Promoting clean technologies for buses

Promoting clean technologies for buses

April 20, 2015
in Category: Uncategorized
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Promoting clean technologies for buses

Fuel cells are emerging as an attractive power supply source for vehicles. An EU-funded project seeks to decrease the cost of fuel-cell hydrogen-powered (FCH) buses and at the same time increase their reliability and availability throughout Europe.

The EU is committed to reducing greenhouse gas emissions, and transportation is an important pillar of many such programmes. As technology matures, FCH buses offer not only environmental benefits but also economic ones. Successful FCH demonstrations have led several cities to begin substituting buses in their conventional public transport fleets with FCH buses. Scientists working on the EU-funded project 'Cities speeding up the integration of hydrogen buses in public fleets' (HIGH V.LO-CITY) are facilitating this transition.

Focus is placed on demonstrating the economic and technical viability of FCH buses and of intelligent infrastructure solutions. The project involves key stakeholders and new industrial players in three previously established demonstration regions in Europe to further deploy FCH technology. Innovative solutions to operating public transport fleets that require great flexibility in refuelling and maintenance infrastructure are also included.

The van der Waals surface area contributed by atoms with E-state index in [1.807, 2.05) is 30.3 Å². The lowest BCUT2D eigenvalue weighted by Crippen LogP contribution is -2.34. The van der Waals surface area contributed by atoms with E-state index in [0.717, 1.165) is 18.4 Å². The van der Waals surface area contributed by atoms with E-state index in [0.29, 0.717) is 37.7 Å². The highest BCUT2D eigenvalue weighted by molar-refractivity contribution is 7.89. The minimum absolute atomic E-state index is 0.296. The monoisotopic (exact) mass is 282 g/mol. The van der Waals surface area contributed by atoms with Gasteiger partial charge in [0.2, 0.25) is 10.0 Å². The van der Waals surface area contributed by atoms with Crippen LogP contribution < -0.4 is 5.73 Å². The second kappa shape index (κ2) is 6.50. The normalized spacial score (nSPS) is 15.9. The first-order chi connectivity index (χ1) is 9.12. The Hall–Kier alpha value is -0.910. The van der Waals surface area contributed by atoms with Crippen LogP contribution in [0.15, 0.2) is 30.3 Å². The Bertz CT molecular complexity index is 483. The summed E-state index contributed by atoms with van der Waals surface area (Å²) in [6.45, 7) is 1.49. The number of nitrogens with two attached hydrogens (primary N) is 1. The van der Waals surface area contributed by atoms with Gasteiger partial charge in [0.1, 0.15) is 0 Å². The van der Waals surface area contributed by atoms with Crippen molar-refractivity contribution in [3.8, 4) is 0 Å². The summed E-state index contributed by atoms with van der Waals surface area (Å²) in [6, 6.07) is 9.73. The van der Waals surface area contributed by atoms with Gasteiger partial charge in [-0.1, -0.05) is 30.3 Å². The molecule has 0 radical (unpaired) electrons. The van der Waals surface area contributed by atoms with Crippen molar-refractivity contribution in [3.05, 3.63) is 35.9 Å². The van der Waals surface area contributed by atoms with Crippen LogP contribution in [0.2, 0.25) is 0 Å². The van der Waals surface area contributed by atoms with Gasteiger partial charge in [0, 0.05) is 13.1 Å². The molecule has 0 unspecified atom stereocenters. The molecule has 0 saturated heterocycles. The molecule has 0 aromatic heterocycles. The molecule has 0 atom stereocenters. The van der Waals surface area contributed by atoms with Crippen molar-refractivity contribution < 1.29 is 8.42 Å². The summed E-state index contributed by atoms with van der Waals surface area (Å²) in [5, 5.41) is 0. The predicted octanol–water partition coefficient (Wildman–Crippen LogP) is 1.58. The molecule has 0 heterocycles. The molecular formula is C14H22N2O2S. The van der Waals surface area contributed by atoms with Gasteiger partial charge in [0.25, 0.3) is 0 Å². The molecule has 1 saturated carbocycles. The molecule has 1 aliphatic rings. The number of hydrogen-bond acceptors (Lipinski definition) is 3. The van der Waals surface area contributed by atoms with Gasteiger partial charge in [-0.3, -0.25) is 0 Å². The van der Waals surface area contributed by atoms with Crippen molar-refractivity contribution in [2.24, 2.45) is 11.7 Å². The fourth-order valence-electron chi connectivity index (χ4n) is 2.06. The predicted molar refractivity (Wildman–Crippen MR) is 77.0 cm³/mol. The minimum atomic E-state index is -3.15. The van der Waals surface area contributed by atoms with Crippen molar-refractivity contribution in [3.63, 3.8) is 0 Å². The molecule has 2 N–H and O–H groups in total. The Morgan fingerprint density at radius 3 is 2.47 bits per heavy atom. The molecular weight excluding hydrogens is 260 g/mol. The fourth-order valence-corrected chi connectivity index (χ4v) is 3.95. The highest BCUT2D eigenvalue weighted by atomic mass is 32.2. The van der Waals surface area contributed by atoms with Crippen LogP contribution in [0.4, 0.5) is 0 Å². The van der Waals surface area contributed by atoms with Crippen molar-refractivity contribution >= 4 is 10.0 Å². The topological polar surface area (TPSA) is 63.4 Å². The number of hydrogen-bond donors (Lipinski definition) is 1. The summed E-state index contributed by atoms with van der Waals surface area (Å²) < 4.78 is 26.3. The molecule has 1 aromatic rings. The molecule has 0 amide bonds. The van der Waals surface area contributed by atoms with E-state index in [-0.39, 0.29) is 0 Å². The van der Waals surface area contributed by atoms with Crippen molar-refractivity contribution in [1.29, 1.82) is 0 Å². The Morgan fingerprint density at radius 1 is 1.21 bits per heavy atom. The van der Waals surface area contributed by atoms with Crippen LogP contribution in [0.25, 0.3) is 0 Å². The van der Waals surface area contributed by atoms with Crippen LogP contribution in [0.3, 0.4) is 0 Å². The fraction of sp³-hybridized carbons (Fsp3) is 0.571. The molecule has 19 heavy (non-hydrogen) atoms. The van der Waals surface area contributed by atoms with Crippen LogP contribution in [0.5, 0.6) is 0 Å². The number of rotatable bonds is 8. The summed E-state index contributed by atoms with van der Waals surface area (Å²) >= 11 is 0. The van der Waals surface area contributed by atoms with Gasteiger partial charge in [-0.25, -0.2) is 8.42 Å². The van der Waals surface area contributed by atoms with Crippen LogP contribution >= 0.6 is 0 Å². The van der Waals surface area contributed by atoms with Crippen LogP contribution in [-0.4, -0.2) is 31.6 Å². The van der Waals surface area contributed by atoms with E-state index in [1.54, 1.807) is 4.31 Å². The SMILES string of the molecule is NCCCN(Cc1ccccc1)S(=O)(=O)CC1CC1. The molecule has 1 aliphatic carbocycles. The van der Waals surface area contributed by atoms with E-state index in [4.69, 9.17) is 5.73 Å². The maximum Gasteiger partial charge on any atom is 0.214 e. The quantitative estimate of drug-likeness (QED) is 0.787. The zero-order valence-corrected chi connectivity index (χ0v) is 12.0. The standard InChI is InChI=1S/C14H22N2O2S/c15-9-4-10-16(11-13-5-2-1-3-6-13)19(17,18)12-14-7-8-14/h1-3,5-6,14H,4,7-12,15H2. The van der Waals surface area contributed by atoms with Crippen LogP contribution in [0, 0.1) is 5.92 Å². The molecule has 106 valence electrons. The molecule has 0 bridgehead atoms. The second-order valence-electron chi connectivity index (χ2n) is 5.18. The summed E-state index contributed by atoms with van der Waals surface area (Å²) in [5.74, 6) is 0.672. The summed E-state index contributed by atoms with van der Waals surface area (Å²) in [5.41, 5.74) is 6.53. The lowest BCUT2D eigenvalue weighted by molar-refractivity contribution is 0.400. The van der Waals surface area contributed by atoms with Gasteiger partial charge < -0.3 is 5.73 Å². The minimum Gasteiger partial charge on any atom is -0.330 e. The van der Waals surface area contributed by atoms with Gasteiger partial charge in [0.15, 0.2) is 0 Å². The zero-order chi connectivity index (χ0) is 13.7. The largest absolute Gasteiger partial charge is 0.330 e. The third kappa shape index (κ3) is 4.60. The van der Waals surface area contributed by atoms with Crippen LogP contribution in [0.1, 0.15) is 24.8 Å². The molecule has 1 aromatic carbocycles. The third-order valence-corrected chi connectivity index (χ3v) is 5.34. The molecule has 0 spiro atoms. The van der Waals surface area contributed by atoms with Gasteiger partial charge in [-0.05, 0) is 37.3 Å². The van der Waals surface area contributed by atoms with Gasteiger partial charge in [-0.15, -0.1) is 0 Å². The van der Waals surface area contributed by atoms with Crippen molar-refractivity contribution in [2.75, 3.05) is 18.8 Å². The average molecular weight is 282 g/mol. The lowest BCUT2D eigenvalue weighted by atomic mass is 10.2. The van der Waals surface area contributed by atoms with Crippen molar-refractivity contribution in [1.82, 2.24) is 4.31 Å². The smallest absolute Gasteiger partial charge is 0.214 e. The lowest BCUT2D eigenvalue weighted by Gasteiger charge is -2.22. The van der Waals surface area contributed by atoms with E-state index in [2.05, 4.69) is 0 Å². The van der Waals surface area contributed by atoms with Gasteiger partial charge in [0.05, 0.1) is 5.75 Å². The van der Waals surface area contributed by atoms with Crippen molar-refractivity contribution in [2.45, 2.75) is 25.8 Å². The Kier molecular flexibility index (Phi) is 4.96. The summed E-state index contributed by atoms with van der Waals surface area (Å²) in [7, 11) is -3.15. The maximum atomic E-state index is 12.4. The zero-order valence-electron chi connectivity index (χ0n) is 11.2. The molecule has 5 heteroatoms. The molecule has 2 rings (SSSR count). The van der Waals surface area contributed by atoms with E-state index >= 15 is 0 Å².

HIGH V.LO-CITY is extending the number of public buses in the fleets of the three demonstration sites and reducing the cost of hydrogen supply. In Antwerp (Belgium), five FCH buses will be demonstrated. A completely new hydrogen refuelling infrastructure is being built to use the hydrogen by-product of a local chlorine industry. San Remo (Italy) will showcase five FCH buses as well, and a hydrogen production plant is being built that will also have refuelling infrastructure. The four FCH buses in Aberdeen will receive sustainable hydrogen produced on a wind farm off the coast of Scotland.

Based on an in-depth study of future drive cycles and deduction of power requirements, the latest components have been integrated in 14 test vehicles. Through standardised on-road tests, FCH buses were found to consume almost 50 % less energy than hybrid buses.

Project activities are expected to increase public awareness on hydrogen-powered buses to ultimately accelerate their integration in public transport fleets throughout Europe. Documentation on approval and certification processes of vehicles and infrastructure will also be produced.

 

 

Provided by Cordis

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